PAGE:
Arab Americans - Religion



Religious Beliefs and Practices. Islam is the youngest of the monotheistic religions. Established in the seventh century, Islam's central tenet is the oneness of God. Humankind is called on to obey God's law and prepare for the Day of Judgment. Muslims view the Prophet Muhammad as the last in a long succession of prophets going back to Abraham. Muslims accept Jesus as a prophet who possessed miracle-working powers. The Qur'an places emphasis on his virgin birth. Muslims do not, however, recognize the divinity of Christ or accept that he was crucified, claiming instead that God intervened at the last moment. Shia Muslims differ from Sunni (orthodox) Islam over the rightful succession of the Caliphate (leader) of the early Muslim community and over the role and powers of the ulama (religious scholars or clergy). The majority of Arab American Muslims are Sunni; Arab American Shia Muslims are mostly from Lebanon and to a lesser extent from North Yemen and Iraq.

Arab Christians are divided between Eastern rite churches (Syrian Antiochian Orthodox, Greek Orthodox, and Coptic) and Latin rite Uniate churches (Maronite, Melkite, and Chaldean). Originally, all Middle Eastern denominations belonged to churches that followed Eastern rites. The Uniate churches eventually split from the Eastern churches and affiliated with the Latin church in Rome. Although they formally recognize the authority of the Roman pope and conform to Latin rites, the Uniate churches maintain their own patriarchs and internal autonomy. The Middle Eastern churches, Eastern as well as Uniate, allow priests to marry, though not bishops, and maintain their separate liturgies, often in an ancient language (Coptic, Aramaic, Syriac, and so on).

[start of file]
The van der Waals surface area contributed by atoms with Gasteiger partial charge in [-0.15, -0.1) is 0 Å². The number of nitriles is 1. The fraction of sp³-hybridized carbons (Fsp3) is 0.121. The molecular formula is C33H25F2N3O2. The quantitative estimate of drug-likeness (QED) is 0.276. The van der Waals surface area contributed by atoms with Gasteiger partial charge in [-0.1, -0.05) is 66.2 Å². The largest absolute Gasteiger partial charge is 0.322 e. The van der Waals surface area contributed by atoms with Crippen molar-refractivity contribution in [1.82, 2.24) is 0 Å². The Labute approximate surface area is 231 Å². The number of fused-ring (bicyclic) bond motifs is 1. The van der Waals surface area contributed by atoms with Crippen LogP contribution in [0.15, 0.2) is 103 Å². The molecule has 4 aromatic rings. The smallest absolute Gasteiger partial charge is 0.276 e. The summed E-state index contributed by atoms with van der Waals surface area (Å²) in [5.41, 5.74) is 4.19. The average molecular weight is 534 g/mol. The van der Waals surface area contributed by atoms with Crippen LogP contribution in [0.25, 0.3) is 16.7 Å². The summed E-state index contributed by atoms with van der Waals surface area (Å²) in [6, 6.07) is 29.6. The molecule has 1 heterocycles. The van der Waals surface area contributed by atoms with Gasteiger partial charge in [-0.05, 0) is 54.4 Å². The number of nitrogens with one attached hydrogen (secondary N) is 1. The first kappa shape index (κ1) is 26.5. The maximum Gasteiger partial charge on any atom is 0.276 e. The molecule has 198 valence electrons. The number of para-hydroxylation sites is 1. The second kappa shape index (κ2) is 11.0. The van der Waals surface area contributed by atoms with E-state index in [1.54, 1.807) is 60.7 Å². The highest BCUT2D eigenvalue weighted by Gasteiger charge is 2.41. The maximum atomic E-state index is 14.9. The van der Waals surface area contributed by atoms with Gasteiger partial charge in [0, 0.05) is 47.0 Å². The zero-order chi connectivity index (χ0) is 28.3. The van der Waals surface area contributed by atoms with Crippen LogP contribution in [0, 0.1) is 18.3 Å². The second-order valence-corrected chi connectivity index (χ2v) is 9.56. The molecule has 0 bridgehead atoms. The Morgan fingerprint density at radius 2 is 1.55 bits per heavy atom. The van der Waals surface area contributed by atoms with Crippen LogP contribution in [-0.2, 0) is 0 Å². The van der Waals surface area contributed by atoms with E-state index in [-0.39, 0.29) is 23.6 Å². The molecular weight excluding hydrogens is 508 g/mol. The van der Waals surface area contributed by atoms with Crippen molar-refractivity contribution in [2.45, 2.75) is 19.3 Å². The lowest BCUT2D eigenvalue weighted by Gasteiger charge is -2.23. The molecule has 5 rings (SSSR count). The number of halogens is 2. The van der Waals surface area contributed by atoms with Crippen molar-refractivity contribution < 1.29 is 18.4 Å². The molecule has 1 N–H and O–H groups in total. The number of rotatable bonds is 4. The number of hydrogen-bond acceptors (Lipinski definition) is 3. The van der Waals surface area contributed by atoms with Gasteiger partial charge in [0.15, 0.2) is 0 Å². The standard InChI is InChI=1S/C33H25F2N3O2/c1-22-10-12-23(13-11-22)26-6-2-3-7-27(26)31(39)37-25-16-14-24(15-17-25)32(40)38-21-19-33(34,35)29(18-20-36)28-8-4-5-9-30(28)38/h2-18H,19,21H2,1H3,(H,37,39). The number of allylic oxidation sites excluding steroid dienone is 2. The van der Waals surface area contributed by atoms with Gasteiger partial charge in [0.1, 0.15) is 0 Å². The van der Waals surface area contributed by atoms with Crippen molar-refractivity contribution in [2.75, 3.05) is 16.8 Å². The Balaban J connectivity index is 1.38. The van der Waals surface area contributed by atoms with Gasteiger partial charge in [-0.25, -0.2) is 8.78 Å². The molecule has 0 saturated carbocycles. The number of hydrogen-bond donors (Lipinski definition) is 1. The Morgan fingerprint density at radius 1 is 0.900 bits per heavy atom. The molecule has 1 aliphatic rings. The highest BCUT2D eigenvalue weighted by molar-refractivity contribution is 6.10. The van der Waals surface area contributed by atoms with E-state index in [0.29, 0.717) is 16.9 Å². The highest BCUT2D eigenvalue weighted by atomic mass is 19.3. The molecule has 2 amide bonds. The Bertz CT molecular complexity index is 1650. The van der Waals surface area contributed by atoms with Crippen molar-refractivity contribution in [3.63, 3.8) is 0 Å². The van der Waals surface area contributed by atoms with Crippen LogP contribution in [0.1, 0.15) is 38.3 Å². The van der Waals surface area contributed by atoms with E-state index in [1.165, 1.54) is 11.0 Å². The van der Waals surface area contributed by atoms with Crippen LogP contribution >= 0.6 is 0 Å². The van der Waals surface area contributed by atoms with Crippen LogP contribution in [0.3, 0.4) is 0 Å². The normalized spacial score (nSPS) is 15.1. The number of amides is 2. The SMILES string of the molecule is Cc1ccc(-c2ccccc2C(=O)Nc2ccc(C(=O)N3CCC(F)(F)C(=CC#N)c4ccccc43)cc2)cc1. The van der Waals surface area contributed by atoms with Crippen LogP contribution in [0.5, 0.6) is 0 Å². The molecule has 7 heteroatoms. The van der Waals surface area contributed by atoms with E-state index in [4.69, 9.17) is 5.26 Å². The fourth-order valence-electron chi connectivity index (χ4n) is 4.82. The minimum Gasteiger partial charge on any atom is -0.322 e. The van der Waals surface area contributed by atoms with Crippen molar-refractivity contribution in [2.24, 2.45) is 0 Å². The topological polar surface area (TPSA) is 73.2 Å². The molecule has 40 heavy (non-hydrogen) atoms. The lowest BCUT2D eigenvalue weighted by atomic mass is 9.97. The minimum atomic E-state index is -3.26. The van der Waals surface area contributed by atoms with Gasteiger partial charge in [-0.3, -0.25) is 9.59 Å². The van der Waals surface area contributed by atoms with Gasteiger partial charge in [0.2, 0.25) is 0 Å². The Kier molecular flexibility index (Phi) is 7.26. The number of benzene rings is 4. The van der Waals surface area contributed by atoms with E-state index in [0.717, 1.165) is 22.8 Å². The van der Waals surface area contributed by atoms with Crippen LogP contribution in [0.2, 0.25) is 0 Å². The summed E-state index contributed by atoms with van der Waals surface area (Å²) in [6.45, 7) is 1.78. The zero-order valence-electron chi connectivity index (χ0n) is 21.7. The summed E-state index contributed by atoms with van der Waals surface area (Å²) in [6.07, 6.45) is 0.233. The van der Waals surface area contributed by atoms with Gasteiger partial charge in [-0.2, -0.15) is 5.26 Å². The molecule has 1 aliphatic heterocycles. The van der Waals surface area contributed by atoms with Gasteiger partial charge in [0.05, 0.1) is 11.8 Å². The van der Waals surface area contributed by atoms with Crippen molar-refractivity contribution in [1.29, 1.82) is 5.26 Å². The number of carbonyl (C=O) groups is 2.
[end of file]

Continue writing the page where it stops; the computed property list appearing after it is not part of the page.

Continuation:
Religious Practitioners. Islam lacks a hierarchical church structure. The ulama are essentially teachers or scholars, lacking real authority, though Shia Islam as practiced in non-Arab Iran invests the ulama with special occult powers and authority in social matters. The Middle Eastern churches are structured in rigid hierarchies, and priests often command substantial respect and authority in local affairs.

Ceremonies. Strictly speaking, Islam recognizes only three religious holidays: Ramadan, Eid al-Fitr, and Eid al-Adha. Other holidays, like the Prophet's birthday, are celebrated by some communities and not others. Ramadan, the ninth month of the Islamic lunar calendar, is the time of fasting that precedes Eid al-Fitr. The fast requires complete abstinence from food, drink, tobacco, and sex from sunrise to sunset during the entire month. Eid al-Fitr ("End of the Fast") marks the end of Ramadan. Eid al-Adha ("Feast of the Sacrifice") commemorates Abraham's willingness to sacrifice his son Ishmael in obedience to God. The holiday at the end of the Hajj, or pilgrimage to Mecca, falls on a different day each year owing to the differences between the Islamic lunar calendar and the Western solar calendar. The Eastern rite churches differ from the Latin churches on the timing of Easter and Christmas celebrations. Easter is celebrated the Sunday after Passover, and Christmas is celebrated on the Epiphany, which falls on January 6.


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